Amazon's Fire TV Leaves a Big Opportunity for Apple Inc.

Apple has an opportunity to set itself apart from Amazon by giving people what they want.

Apr 14, 2014 at 2:30PM's (NASDAQ:AMZN) engineers have had a busy year of device announcements, including the Fire TV and (most recently) a leak to The Wall Street Journal about a handset to be released in September. Amazon is trying to position itself as a player in every major consumer-electronics market but it's also trying to lock customers into its content library.

While it might work, this strategy could backfire and leave a large opportunity for Apple (NASDAQ:AAPL). Especially if it decides to pursue a simple strategy and give customers what they want.

Amazon's phone might rely on 3D content
On Friday, The Wall Street Journal published a story citing's intent to offer a mobile phone sometime around September. The article cited as a source "people who were briefed on the company's plans." The Journal doesn't often get specific claims wrong, so this event should happen as expected.

The article goes on to say that the differentiating feature would be a 3D viewing experience that makes some images appear like a hologram. Sounds cool: But cool for whom? The biggest reason (beyond the headaches) that 3D TVs haven't caught on is the lack of content. Perhaps 3D images would sway the decision-making process of a niche group of buyers, but it risks going into the closet for many people.

So why would Amazon take this chance? Because it ties you to Amazon created content.

Fire TV creates a lock into Amazon's rental and gaming content
The Fire TV is a similar situation. According to most accounts, the product is very similar to the other set-top boxes on the market. You can stream content from YouTube or Hulu, but if you want to rent a title that isn't already in their content libraries, you have to use Amazon.

Beyond video, consumers can purchase an add on handheld controller for $40 that allows you to access Amazon's game library, which has received good reviews. You're not going to find games like Titanfall, but there is a wide selection of fun and easy to play games.

Is being locked into one company's framework acceptable? Maybe, it worked for Microsoft for two decades when there was no real competition. But this isn't the same landscape.

Opening the content landscape could set Apple apart
Apple, is one of the last self-proclaimed hardware vendors and seems to be in the best position to give people a premium appliance that can tie into any back-end content. Isn't this what people really want?

If Apple is willing to risk people choosing Amazon for much of their online viewing, it could dramatically improve the chances that iTunes remains at the center of personal content libraries. This would require a leap of faith, at a time when risk is a four-letter word.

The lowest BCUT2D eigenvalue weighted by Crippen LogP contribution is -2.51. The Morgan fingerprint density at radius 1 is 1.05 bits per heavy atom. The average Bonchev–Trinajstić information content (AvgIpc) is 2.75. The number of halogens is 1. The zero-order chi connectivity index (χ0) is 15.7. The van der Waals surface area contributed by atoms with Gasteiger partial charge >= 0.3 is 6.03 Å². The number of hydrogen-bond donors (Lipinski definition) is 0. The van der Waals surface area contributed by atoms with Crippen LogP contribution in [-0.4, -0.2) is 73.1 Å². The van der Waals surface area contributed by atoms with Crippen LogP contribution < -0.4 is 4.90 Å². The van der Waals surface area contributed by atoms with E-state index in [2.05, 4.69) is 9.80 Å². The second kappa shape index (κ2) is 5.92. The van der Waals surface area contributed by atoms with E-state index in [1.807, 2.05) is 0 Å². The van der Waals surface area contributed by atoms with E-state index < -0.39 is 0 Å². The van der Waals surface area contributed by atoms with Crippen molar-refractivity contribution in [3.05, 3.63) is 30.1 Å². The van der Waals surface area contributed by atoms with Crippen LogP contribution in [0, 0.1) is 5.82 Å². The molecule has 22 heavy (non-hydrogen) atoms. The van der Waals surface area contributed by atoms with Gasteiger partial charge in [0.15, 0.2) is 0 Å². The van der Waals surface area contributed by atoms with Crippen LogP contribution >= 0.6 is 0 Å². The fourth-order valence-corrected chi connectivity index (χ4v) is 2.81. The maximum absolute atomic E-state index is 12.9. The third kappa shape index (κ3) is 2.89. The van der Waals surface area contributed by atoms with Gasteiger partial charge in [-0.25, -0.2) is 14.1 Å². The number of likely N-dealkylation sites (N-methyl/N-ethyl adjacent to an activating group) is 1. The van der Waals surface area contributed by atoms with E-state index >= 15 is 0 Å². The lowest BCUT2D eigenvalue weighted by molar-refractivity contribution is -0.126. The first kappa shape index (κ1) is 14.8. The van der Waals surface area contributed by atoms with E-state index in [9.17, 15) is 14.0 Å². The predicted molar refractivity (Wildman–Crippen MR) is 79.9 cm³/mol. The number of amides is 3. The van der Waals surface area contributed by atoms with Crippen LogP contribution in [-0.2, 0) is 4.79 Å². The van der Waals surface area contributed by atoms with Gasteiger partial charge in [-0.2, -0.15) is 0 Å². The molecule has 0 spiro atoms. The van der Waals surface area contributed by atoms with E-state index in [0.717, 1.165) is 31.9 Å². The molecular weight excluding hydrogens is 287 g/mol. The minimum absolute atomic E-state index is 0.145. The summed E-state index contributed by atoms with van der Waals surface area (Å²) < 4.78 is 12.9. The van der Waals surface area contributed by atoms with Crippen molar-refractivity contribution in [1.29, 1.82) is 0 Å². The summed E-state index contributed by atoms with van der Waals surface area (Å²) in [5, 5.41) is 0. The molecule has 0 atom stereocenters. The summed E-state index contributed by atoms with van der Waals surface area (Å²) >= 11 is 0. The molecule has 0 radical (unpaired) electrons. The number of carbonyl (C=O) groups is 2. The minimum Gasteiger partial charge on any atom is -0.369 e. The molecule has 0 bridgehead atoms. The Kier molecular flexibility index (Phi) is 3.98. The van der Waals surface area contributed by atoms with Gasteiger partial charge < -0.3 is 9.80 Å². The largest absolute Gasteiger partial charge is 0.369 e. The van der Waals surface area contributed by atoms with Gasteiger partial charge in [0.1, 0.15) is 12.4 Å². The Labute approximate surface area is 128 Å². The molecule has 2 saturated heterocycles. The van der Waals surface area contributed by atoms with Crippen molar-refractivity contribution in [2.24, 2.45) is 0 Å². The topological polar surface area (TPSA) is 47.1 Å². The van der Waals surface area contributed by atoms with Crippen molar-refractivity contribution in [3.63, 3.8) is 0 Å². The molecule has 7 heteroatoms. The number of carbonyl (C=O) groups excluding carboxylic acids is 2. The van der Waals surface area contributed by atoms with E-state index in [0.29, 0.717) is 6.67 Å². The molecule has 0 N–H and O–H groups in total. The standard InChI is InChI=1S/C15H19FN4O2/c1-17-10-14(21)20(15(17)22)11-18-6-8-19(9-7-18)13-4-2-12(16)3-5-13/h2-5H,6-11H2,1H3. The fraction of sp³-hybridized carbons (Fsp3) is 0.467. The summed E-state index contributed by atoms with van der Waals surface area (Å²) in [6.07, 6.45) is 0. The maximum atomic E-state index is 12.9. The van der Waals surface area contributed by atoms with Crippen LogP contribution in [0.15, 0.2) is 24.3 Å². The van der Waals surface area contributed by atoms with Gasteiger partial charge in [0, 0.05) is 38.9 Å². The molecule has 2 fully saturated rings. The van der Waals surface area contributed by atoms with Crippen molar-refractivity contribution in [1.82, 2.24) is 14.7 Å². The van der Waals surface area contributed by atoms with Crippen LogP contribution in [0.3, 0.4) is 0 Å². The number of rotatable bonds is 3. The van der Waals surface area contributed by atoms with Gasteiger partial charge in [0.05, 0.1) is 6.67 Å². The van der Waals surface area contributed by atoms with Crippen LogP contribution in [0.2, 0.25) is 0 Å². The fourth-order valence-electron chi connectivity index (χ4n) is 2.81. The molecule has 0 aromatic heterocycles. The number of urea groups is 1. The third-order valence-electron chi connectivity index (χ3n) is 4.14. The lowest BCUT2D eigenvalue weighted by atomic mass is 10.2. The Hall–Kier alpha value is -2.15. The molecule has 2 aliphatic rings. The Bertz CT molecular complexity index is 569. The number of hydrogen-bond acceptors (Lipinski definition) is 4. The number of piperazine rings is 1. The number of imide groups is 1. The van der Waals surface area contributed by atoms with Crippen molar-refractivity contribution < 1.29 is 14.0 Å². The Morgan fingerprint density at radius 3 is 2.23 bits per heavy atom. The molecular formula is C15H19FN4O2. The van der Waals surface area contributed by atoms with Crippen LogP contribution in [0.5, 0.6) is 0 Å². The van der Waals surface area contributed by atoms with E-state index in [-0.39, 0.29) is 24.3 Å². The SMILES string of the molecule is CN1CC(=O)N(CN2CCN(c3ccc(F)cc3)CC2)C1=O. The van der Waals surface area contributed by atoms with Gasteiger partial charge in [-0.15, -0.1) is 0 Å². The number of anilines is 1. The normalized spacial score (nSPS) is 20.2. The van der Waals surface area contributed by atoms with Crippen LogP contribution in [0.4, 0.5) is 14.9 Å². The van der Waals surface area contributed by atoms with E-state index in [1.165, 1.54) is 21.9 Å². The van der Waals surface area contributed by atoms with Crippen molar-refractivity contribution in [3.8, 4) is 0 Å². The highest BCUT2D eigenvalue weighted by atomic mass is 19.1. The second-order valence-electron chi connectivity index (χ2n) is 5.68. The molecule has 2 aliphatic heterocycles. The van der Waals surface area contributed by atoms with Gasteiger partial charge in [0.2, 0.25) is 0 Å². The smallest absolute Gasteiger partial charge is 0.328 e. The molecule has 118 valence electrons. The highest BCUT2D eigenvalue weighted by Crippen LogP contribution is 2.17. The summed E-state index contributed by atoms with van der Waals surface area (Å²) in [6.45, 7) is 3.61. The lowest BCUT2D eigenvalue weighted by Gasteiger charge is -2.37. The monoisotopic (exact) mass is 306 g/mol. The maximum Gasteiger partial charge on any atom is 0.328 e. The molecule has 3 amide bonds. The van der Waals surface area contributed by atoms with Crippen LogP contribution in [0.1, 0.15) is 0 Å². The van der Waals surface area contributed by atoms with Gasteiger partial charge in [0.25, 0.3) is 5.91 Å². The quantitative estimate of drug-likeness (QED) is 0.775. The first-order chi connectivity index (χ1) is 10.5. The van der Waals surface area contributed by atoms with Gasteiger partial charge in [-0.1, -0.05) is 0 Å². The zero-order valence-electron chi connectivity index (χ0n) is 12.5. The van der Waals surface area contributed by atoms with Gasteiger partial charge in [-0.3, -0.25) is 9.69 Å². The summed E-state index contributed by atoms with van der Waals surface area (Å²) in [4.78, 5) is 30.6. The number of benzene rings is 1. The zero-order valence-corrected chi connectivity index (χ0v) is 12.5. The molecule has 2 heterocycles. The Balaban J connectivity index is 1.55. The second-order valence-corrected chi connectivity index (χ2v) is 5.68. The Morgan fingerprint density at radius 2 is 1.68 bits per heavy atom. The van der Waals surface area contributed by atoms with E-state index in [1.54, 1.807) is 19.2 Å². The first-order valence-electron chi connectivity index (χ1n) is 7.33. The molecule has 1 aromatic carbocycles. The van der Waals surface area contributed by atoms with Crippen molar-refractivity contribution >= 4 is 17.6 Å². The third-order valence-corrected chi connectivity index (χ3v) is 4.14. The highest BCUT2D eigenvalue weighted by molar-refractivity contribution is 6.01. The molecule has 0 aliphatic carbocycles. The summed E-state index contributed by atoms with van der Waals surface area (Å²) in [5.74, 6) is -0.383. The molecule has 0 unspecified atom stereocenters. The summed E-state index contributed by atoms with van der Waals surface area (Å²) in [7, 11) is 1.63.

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David Eller has no position in any stocks mentioned. The Motley Fool recommends and Apple. The Motley Fool owns shares of and Apple. Try any of our Foolish newsletter services free for 30 days. We Fools may not all hold the same opinions, but we all believe that considering a diverse range of insights makes us better investors. The Motley Fool has a disclosure policy.

A Financial Plan on an Index Card

Keeping it simple.

Aug 7, 2015 at 11:26AM

Two years ago, University of Chicago professor Harold Pollack wrote his entire financial plan on an index card.

It blew up. People loved the idea. Financial advice is often intentionally complicated. Obscurity lets advisors charge higher fees. But the most important parts are painfully simple. Here's how Pollack put it:

The card came out of chat I had regarding what I view as the financial industry's basic dilemma: The best investment advice fits on an index card. A commenter asked for the actual index card. Although I was originally speaking in metaphor, I grabbed a pen and one of my daughter's note cards, scribbled this out in maybe three minutes, snapped a picture with my iPhone, and the rest was history.

More advisors and investors caught onto the idea and started writing their own financial plans on a single index card.

I love the exercise, because it makes you think about what's important and forces you to be succinct.

So, here's my index-card financial plan:


Everything else is details. 

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